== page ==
This unit of study is intended to provide an understanding of drug metabolism, pharmacokinetics, pharmacodynamics and pharmacogenetics, and the clinical application of these concepts to support the safe and effective use of medicines. Lecture topics will include metabolic enzymes and pathways, identification of metabolites, pharmacokinetics, drug absorption and distribution, protein binding and bioavailability. These fundamental areas of knowledge start with an understanding of the relationship between drugs interacting with target sites in the body and the effect produced (i.e. pharmacodynamic principles) and understanding the physiological and physicochemical factors that govern the effect of the body on drugs (metabolism), the movement of drugs around the body and the time course of exposure of body tissues and blood to drugs (i.e. pharmacokinetics). These principles involve developing concepts and models to explain drug activity in patients and to guide appropriate drug dosage selection. This unit will also explore reasons behind the factors affecting drug efficacy and variability in response to medicines among different individuals. The effects of disease, other drugs, demographics and the genetic basis for variable response will be introduced. Basic pharmacogenetic principles for explaining and predicting pharmacodynamic and pharmacokinetic variability in response will be explored.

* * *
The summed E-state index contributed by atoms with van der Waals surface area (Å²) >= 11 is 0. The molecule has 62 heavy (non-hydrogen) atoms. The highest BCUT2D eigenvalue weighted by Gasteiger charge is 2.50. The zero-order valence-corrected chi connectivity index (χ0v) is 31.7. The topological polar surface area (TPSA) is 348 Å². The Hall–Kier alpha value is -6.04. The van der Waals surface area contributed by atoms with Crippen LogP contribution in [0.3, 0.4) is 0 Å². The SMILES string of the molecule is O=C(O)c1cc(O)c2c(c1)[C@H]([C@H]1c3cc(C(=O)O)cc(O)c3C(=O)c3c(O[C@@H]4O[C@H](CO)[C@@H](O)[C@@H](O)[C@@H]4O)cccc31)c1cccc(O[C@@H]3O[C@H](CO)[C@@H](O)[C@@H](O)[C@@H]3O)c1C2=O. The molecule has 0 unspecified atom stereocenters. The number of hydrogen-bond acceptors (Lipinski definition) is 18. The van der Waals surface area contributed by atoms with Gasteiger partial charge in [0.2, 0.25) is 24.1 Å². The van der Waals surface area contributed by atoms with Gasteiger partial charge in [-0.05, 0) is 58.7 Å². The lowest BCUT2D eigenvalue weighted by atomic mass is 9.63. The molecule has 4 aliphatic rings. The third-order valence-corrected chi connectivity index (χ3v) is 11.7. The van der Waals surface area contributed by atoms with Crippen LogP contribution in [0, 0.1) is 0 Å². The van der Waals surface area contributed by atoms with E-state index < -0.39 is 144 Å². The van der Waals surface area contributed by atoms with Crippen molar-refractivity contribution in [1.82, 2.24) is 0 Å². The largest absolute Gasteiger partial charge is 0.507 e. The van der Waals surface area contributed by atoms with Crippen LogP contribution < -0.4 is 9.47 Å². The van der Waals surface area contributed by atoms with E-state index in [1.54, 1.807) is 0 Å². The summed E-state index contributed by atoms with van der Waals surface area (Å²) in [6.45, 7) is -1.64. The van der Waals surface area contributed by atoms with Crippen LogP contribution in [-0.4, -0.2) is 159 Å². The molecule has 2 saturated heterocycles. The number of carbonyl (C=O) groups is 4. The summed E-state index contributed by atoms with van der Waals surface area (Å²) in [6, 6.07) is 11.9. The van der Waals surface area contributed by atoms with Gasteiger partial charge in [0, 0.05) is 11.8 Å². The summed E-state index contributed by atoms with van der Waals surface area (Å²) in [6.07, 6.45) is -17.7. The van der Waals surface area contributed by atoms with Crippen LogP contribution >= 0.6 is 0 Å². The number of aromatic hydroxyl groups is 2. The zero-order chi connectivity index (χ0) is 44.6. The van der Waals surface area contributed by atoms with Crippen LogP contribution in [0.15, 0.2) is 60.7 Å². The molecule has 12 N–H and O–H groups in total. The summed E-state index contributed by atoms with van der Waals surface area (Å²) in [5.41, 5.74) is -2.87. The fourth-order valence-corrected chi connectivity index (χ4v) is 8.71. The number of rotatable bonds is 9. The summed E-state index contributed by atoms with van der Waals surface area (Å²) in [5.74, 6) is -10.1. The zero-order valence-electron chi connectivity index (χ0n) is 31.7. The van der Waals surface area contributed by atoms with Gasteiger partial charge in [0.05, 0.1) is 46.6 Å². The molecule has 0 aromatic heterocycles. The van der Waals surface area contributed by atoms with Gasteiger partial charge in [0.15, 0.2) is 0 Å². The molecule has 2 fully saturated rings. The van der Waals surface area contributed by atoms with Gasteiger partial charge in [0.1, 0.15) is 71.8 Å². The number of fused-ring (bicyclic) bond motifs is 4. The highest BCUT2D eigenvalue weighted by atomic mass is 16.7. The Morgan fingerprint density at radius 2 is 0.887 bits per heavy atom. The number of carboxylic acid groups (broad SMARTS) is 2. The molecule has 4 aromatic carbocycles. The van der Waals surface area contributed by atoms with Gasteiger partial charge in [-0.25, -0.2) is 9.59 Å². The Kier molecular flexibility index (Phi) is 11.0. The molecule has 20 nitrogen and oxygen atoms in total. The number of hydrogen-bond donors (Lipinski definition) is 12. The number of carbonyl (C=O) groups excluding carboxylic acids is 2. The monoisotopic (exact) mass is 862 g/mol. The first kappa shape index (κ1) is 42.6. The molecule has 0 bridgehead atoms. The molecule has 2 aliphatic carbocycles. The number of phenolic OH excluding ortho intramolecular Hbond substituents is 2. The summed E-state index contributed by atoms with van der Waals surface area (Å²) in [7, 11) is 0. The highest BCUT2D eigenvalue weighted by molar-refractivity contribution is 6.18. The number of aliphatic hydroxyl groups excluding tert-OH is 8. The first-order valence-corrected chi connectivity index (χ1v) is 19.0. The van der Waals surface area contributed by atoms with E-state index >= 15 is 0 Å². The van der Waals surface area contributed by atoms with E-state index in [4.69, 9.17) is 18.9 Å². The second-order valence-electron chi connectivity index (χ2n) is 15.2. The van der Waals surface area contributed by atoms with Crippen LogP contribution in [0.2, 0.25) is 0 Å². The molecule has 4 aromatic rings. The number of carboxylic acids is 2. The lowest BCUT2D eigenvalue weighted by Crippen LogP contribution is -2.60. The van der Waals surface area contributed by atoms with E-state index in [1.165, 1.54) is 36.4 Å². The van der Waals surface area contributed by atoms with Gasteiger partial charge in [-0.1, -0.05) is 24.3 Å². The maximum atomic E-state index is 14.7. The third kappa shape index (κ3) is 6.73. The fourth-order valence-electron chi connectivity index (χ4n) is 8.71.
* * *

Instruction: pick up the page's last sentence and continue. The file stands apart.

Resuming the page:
3x3hr lectures/week, 2x3hr workshops/week
Workshop quiz (20%), Mid-term quiz (20%) and 2hr final exam (60%)
Shargel, Wu-Pong and Yu (2012). Applied Biopharmaceutics and Pharmacokinetics Birkett, DJ. (2010). Pharmacokinetics Made Easy (2nd ed) Licinio and Wong. Pharmacogenomics: The search for Individualised Therapies
3 credit points of Calculus, 6 credit points of Biochemistry, 12 credit points of Chemistry.